The obligation underlying a surety agreement cannot be modified without the surety's assent. A modification which alters the surety's obligation will discharge the surety. However, the alteration must be a material change. See Simpson, § 72; Stearns, § 6.3; Fassett v. Deschutes Enterprises, 69 Or.App. 426, 431-32, 686 P.2d 1034 (1984).

In this case, the parties and the trial court focus on the extension of time to make two installment payments. There is a line of Kansas cases which holds that a surety is discharged when the time to pay a

Page 496

debt is extended. Fisher v. Spillman, 85 Kan. 552, 554, 118 P. 65 (1911); Bank v. Brooks, 64 Kan. 285, Syl., 67 P. 860 (1902); Stove Works v. Caswell, 48 Kan. 689, Syl., 29 P. 1072 (1892). Both sides point out that the specific question involved here, discharging a surety by granting an extension of time to make installment payments, as opposed to paying the whole debt, has not been considered by the Kansas appellate courts.

The "material modification of terms" doctrine is extensively discussed in treatises. However, relatively few Kansas cases have been decided using this theory. The Court of Appeals enunciated the standard in Plow Co. v. Ward, 1 Kan.App. 6, 41 P. 64 (1895). In that case, the surety was discharged because a three-[18 Kan.App.2d 521] year payment plan was modified to require payment of the entire debt within one year.

The material modification doctrine has been applied in other contexts in cases decided by the Kansas appellate...

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14 practice notes
  • Normand Josef Enterprises, Inc. v. Connecticut Nat. Bank, No. 14901
    • United States
    • Supreme Court of Connecticut
    • August 2, 1994
    ...v. Security Pacific National Bank, 23 Cal.3d 442, 591 P.2d 51, 153 Cal.Rptr. 28 (1979); First National Bank of Anthony v. Dunning, 18 Kan.App.2d 518, 855 P.2d 493 (1993); Raymer v. Bay State National Bank, 384 Mass. 310, 424 N.E.2d 515 (1981); Attorney General v. Michigan National Bank, 110......
  • First Dakota Nat. Bank v. Maxon, No. 18558
    • United States
    • Supreme Court of South Dakota
    • October 17, 1994
    ...obligation will discharge the surety. However, the alteration must be a material change." First Nat'l Bank of Anthony v. Dunning, 18 Kan.App.2d 518, 855 P.2d 493, 495 (1993). Courts have also noted "the law of suretyship provides that a surety is entitled to stand on the strict le......
  • Chavers v. Fleet Bank (R.I.) N.A., C.A. 00-5237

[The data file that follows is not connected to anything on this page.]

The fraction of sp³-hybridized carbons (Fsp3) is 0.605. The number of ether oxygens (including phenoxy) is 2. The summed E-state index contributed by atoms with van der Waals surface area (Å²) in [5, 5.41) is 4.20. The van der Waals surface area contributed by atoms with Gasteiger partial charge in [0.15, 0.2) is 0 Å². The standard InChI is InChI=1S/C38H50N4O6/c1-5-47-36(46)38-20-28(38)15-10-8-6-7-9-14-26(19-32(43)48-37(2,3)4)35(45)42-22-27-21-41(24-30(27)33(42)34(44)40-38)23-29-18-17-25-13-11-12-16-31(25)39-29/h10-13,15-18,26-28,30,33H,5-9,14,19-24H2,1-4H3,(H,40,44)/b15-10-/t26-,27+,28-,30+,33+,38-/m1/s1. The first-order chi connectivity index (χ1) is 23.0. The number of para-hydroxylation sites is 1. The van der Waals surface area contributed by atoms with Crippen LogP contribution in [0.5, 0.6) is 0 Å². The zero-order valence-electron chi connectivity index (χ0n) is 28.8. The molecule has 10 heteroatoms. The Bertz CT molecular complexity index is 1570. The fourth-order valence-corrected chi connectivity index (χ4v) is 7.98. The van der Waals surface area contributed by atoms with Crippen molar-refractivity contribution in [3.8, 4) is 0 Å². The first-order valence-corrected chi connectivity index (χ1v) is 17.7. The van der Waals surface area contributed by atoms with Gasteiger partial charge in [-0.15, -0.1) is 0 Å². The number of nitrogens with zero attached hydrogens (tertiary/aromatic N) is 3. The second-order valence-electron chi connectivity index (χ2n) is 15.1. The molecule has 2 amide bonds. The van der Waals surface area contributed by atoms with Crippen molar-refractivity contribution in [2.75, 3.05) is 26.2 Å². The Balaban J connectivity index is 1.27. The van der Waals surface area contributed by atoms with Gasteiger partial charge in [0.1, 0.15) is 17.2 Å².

• United States
    • Superior Court of Rhode Island
    • July 2, 2001
    ...v. Security Pacific National Bank, 23 Cal.3d 442, 591 P.2d 51, 153 Cal.Rptr. 28 (1979); First National Bank of Anthony v. Dunning, 18 Kan.App.2d 518, 855 P.2d 493 (1993); Raymer v. Bay State National Bank, 384 Mass. 310, 424 N.E.2d 515 (1981); Attorney General v. Michigan National Bank, 110......
  • Chavers v. Fleet Bank (R.I.) N.A., C.A. 00-5237
    • United States
    • Superior Court of Rhode Island
    • July 2, 2001
    ...v. Security Pacific National Bank, 23 Cal.3d 442, 591 P.2d 51, 153 Cal.Rptr. 28 (1979); First National Bank of Anthony v. Dunning, 18 Kan.App.2d 518, 855 P.2d 493 (1993); Raymer v. Bay State National Bank, 384 Mass. 310, 424 N.E.2d 515 (1981); Attorney General v. Michigan National Bank, 110......
  • Request a trial to view additional results
14 cases
  • Normand Josef Enterprises, Inc. v. Connecticut Nat. Bank, No. 14901
    • United States
    • Supreme Court of Connecticut
    • August 2, 1994
    ...v. Security Pacific National Bank, 23 Cal.3d 442, 591 P.2d 51, 153 Cal.Rptr. 28 (1979); First National Bank of Anthony v. Dunning, 18 Kan.App.2d 518, 855 P.2d 493 (1993); Raymer v. Bay State National Bank, 384 Mass. 310, 424 N.E.2d 515 (1981); Attorney General v. Michigan National Bank, 110......
  • First Dakota Nat. Bank v. Maxon, No. 18558
    • United States
    • Supreme Court of South Dakota
    • October 17, 1994
    ...obligation will discharge the surety. However, the alteration must be a material change." First Nat'l Bank of Anthony v. Dunning, 18 Kan.App.2d 518, 855 P.2d 493, 495 (1993). Courts have also noted "the law of suretyship provides that a surety is entitled to stand on the strict le......
  • Chavers v. Fleet Bank (R.I.) N.A., C.A. 00-5237
    • United States
    • Superior Court of Rhode Island
    • July 2, 2001
    ...v. Security Pacific National Bank, 23 Cal.3d 442, 591 P.2d 51, 153 Cal.Rptr. 28 (1979); First National Bank of Anthony v. Dunning, 18 Kan.App.2d 518, 855 P.2d 493 (1993); Raymer v. Bay State National Bank, 384 Mass. 310, 424 N.E.2d 515 (1981); Attorney General v. Michigan National Bank, 110......
  • Chavers v. Fleet Bank (R.I.) N.A., C.A. 00-5237
    • United States
    • Superior Court of Rhode Island
    • July 2, 2001
    ...v. Security Pacific National Bank, 23 Cal.3d 442, 591 P.2d 51, 153 Cal.Rptr. 28 (1979); First National Bank of Anthony v. Dunning, 18 Kan.App.2d 518, 855 P.2d 493 (1993); Raymer v. Bay State National Bank, 384 Mass. 310, 424 N.E.2d 515 (1981); Attorney General v. Michigan National Bank, 110......
  • Request a trial to view additional results